A Static Application In Ecuador

Earlier this week an Ecuadorian engineering firm contacted me about a process disruption one of their clients was experiencing.  On one of their production lines, shown below, the end user conveys plastic packaging material on a conveyor.  When the plastic reaches the final location, there is a static charge on the surface of the packaging.  The next step in the process is to individually pick up each plastic bag, but the static causes the plastic to stick together.  This, in turn, causes a disruption for the next process in line, and the engineering firm sought EXAIR for a solution to the static problem.

Originally, the person with whom I was in contact showed great interest in an Ion Bar.  The size and cost of such a solution were both appealing.  But, using an Ion Bar we had no way to effectively treat both sides of the plastic.  So, we opted instead for a pair of Super Ion Air Knives, sized appropriately to cover the full width of the conveyor (18”; model 111018).

We always recommend to treat static problems at the last possible point before the static causes a disturbance in the process.  In this application, that point is as the plastic bags are stacking up.  So, the recommended solution is to install one Super Ion Air Knife on the top side of the conveyor, and another on the bottom with the airflow coming up between the conveyor and the stacking location (you can see the optimal opening around the 12-13 second mark).  And, we normally recommend a 45° angle of attack, as was the case in this application.

Armed with this solution, drawings, and delivery information, we were able to help this engineering house make a thorough and informed recommendation for their end user.

If you have a static problem in your application, contact an EXAIR Application Engineer.

Lee Evans
Application Engineer
LeeEvans@EXAIR.com
@EXAIR_LE

Expert Assistance Results in the Best Product for the Job

I’ve written before on the Principles of Operation of EXAIR products, and about how there may be more than one option to consider when choosing an engineered Compressed Air Product…here, here, and here.  This may, in fact, be the most valuable service that an Application Engineer can offer a caller: providing the BEST solution, regardless of what the initial idea was. Case in point:

A caller who was familiar with our Reversible Drum Vacs’ (RDV) two-way pumping action wanted to see if he could use one for a similar purpose: they were putting a thin plastic bag liner in an open top drum, and used an electric shop vacuum to suck the air out from between the drum and liner, essentially “form fitting” the liner to the drum. Then, when they fill that liner with their product, they reverse the shop vacuum, blowing air INTO the space between the drum & liner, to assist in removing the bag. This works, but the electric vacuum is loud, and they have to move the hose from one connection to the other every time they want to put a bag in or take it out of the drum.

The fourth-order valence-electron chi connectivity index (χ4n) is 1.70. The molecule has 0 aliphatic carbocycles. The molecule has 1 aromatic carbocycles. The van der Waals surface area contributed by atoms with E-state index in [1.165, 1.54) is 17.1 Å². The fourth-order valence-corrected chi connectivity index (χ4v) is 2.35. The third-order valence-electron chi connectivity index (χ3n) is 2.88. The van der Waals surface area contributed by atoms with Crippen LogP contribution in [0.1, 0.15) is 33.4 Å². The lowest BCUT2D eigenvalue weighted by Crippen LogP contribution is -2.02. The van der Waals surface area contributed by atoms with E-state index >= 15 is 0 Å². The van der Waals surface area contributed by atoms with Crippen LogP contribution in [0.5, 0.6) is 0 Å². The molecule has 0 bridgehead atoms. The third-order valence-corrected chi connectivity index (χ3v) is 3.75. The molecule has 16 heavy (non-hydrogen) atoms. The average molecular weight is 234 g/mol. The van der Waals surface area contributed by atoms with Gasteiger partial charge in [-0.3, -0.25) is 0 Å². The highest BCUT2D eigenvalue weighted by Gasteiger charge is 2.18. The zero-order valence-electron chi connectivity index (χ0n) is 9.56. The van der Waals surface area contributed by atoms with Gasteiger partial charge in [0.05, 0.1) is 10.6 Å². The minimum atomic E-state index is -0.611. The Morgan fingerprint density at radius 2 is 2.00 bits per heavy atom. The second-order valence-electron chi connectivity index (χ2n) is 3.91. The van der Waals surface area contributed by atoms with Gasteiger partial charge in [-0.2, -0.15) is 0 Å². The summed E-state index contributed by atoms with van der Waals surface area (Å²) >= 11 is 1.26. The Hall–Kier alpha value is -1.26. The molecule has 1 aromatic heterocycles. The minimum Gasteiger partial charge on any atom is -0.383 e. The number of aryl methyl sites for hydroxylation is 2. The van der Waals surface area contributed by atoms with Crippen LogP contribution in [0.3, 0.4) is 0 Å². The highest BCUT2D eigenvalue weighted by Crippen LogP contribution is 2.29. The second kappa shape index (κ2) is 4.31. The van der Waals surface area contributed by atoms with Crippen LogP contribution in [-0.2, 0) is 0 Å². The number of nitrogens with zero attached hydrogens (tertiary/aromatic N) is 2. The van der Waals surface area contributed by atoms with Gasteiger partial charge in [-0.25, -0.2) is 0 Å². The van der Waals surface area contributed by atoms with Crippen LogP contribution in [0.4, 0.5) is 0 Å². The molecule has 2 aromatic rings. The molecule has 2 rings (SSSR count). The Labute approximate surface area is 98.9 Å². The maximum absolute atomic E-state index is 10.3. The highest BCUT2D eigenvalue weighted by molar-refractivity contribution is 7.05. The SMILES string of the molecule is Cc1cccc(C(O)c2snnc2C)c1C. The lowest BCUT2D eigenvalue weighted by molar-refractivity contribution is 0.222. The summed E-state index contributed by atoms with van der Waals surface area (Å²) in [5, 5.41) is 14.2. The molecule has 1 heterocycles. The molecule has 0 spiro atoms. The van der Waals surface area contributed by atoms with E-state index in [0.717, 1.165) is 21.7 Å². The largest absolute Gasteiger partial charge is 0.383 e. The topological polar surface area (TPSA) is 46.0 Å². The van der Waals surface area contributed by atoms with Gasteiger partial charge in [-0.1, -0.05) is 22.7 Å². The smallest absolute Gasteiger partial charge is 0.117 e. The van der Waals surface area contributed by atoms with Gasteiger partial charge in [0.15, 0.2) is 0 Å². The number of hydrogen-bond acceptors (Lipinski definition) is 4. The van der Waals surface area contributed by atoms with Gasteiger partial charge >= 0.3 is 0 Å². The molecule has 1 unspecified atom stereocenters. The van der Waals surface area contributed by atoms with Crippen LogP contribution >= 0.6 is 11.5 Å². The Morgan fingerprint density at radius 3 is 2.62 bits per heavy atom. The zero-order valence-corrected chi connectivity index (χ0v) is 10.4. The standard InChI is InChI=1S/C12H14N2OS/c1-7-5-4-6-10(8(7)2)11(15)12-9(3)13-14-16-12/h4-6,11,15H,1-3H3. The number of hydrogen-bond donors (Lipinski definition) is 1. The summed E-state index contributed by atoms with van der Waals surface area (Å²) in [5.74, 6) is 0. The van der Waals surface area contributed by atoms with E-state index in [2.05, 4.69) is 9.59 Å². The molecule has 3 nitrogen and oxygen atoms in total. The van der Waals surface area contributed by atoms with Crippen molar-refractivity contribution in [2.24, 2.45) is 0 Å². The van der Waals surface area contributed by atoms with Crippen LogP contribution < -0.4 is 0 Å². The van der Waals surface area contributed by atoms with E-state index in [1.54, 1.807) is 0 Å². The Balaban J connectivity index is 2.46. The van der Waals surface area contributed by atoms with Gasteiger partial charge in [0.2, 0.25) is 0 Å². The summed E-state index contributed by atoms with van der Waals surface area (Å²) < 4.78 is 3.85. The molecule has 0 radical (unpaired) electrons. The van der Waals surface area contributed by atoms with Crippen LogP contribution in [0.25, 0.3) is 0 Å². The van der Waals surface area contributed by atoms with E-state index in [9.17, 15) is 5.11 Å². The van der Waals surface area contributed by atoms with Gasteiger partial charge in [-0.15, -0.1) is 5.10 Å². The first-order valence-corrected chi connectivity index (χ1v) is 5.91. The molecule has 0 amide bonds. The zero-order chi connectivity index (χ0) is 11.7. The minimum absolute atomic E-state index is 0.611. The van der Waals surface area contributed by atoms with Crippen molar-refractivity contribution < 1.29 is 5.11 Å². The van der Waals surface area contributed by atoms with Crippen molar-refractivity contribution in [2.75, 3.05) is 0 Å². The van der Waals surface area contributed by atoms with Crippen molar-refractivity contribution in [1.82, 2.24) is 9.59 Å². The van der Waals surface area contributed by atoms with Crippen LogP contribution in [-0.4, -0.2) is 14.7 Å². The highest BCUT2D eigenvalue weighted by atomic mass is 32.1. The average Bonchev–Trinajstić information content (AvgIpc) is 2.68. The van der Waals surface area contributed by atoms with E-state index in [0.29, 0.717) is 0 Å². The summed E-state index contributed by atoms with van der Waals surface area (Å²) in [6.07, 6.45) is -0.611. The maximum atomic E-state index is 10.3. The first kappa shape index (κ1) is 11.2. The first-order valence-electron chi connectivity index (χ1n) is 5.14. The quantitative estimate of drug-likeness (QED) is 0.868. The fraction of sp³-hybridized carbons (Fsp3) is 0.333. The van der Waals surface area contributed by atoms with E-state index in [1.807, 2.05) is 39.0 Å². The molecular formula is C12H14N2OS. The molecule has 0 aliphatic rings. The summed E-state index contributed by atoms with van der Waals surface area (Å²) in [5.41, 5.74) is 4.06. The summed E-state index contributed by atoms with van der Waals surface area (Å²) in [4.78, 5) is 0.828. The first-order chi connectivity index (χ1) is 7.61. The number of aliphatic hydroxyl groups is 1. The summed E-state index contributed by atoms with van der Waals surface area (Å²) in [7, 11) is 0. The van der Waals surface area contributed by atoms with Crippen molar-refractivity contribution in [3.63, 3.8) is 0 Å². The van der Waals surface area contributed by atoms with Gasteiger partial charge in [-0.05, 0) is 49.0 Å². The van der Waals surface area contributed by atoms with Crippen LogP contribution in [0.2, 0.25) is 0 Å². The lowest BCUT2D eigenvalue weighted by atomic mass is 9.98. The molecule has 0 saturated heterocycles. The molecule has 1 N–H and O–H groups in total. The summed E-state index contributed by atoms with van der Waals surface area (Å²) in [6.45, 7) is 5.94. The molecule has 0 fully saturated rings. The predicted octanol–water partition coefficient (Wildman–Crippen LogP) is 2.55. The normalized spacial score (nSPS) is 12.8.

Like I said, the caller was familiar with our Reversible Drum Vac, so he was picturing it pulling a vacuum on the drum to pull the bag in place (when the RDV is in the “fill” position) and porting air into the drum to expel the bag (when it’s in the “empty” position.)

With a simple turn of the knob, the Reversible Drum Vac can fill or empty a 55 gallon drum in 90 seconds!
With a simple turn of the knob, the Reversible Drum Vac can fill or empty a 55 gallon drum in 90 seconds!

Thing is, the RDV needs to be installed on a drum lid, and there wouldn’t be a very effective way to port it to the space between the drum & the bag. Here’s where our attention turned to another product: the E-Vac Vacuum Generator. Same principle of operation, but easily adaptable to their specific need, because it’s, quite simply, built for adaptability.

EXAIR E-Vacs provide instantaneous vacuum response, and are engineered for high efficiency to minimize air consumption.
EXAIR E-Vacs provide instantaneous vacuum response, and are engineered for high efficiency to minimize air consumption.

By plumbing the vacuum port (#4 above) to a tube inserted into the drum (same as their shop vac’s hose) they can quickly pull a vacuum, which pulls the bag into place. With a valve installed on the exhaust port (#5 above,) they can close the valve to port the compressed air supply back through the vacuum line, expelling the bag. No noisy electric motor, no constantly changing the hose, just a small (Model 800005M In-Line E-Vac Low Vacuum Generator w/Muffler, in this case) compressed air operated device, with no moving parts.

With (14) Models to choose from (seven sizes, all available in "High Vacuum" for non-porous products and "Low Vacuum" for lifting objects with a porous surface,) we've got the solution to your pick-and-place application.
With (14) Models to choose from (seven sizes, all available in “High Vacuum” for non-porous products and “Low Vacuum” for lifting objects with a porous surface,) we’ve got the solution to your pick-and-place application.

If you have a need for air flow, vacuum generation, cooling, static elimination, industrial housekeeping, atomized fluid spraying, bulk material conveyance, or just questions about improving your use of your compressed air, give us a call. We’re eager to help.

Russ Bowman
Application Engineer
Find us on the Web
Follow me on Twitter
Like us on Facebook